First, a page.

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Membrane technology supports operations at zero-discharge facility
Membrane technology supports operations at zero-discharge facilityThe PPL Montana (PPLM) Colstrip Steam Electric Station is a 2,276-MW coal-fired power plant located in Colstrip, Mont. It consumes 10 million tons of coal per year, which is harvested at the nearby Rosebud Mine in Colstrip. During daily operation of the power plant, up to 14 million gal of raw water from the Yellowstone River is pumped 30 miles to Colstrip for plant use.
The plant is permitted as a zero-discharge facility. The zero-discharge design and plant operation have resulted in numerous storage ponds at the power plant site, with about 1 billion gal of inventory. This excess inventory is threatening the plant’s operation. PPLM staff determined the need to reduce the inventory by 750 million gal with a treatment system—one operational within a year and capable of meeting the goal within five years. Reusing water internal to the system permits a reduction of raw water introduced to the system, as well as a reduction in the stored water inventory.
A review of the raw water quality and treated water requirements revealed several issues. All of the potential source waters are high in specific conductance, total dissolved solids (TDS), calcium, magnesium and sulfate. Substantial TDS removal is necessary to meet the treated water requirements of about 1,000 to 2,000 µS/cm.
Multiple technologies were investigated to determine their effectiveness in treating the identified source water. Two proven treatment technologies—membrane treatment and evaporation/crystallization—were determined to provide a treated water meeting the specific conductance requirement for these conditions. Other mature technologies (e.g., ion exchange, electrodialysis and thermal evaporation) had inherent qualities that, upon initial investigation, rendered them unsuitable for this application.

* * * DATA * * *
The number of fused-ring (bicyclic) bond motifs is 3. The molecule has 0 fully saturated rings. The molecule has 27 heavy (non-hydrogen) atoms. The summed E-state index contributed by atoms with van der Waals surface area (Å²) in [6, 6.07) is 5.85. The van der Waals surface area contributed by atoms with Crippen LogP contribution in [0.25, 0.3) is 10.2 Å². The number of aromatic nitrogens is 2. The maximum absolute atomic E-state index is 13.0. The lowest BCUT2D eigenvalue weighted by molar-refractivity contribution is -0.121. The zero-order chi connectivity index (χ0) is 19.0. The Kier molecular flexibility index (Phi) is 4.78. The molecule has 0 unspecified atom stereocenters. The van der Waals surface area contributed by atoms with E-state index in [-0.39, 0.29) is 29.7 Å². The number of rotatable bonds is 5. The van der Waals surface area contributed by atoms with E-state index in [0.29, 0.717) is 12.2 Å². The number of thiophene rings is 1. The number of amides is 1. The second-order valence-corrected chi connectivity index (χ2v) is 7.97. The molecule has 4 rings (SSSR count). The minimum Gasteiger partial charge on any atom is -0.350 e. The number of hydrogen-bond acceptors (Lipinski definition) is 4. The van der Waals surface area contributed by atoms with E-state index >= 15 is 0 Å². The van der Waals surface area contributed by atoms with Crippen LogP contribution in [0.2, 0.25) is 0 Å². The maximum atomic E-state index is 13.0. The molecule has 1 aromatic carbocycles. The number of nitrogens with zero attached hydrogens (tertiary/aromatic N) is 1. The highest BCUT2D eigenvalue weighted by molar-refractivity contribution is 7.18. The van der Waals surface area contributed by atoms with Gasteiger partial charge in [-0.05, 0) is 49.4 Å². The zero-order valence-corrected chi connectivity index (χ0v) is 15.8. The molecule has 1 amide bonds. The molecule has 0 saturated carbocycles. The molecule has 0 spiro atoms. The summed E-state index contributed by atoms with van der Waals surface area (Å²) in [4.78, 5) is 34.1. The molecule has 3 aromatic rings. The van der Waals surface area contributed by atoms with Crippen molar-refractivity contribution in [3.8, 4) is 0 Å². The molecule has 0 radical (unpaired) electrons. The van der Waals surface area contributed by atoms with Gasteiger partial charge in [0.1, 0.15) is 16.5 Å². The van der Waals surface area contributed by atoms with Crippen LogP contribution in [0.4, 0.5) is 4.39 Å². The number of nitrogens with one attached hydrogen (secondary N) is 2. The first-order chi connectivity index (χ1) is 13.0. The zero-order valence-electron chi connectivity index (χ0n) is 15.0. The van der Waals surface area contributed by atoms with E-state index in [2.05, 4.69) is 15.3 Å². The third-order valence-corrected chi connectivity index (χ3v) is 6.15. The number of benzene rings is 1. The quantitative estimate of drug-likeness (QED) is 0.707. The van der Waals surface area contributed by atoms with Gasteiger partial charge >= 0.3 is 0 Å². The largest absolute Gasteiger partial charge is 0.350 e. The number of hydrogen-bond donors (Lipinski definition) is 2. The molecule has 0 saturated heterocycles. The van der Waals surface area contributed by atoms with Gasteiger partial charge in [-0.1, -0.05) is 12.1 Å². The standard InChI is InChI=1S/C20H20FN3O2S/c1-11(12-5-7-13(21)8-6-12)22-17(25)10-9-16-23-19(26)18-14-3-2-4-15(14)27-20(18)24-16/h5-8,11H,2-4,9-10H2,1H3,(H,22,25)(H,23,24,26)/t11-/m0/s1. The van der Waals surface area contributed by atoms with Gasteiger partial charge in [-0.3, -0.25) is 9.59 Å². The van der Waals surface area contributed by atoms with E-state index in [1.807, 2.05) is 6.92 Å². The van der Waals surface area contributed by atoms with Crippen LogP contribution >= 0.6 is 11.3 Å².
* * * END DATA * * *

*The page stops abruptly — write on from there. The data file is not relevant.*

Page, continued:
The tight time frame of the project led to a more traditional treatment approach of microfiltration (MF) membranes followed by reverse osmosis (RO) membranes. The hardness of even the highest-quality waters would require softening for pretreatment. Bench tests were completed that resulted in two-stage softening with high lime and soda ash chemical doses. The two-stage softening followed by MF/RO would be an effective treatment process, but the high chemical doses and potential complex operations for the power plant staff led to further investigations.
A modified budgeting timetable allowed for evaluation of emerging technologies. A vibratory shear enhanced processing (VSEP) membrane technology that used little to no chemical pretreatment, required minimal manpower to operate and provided high-quality product water was applicable to the PPLM Colstrip conditions.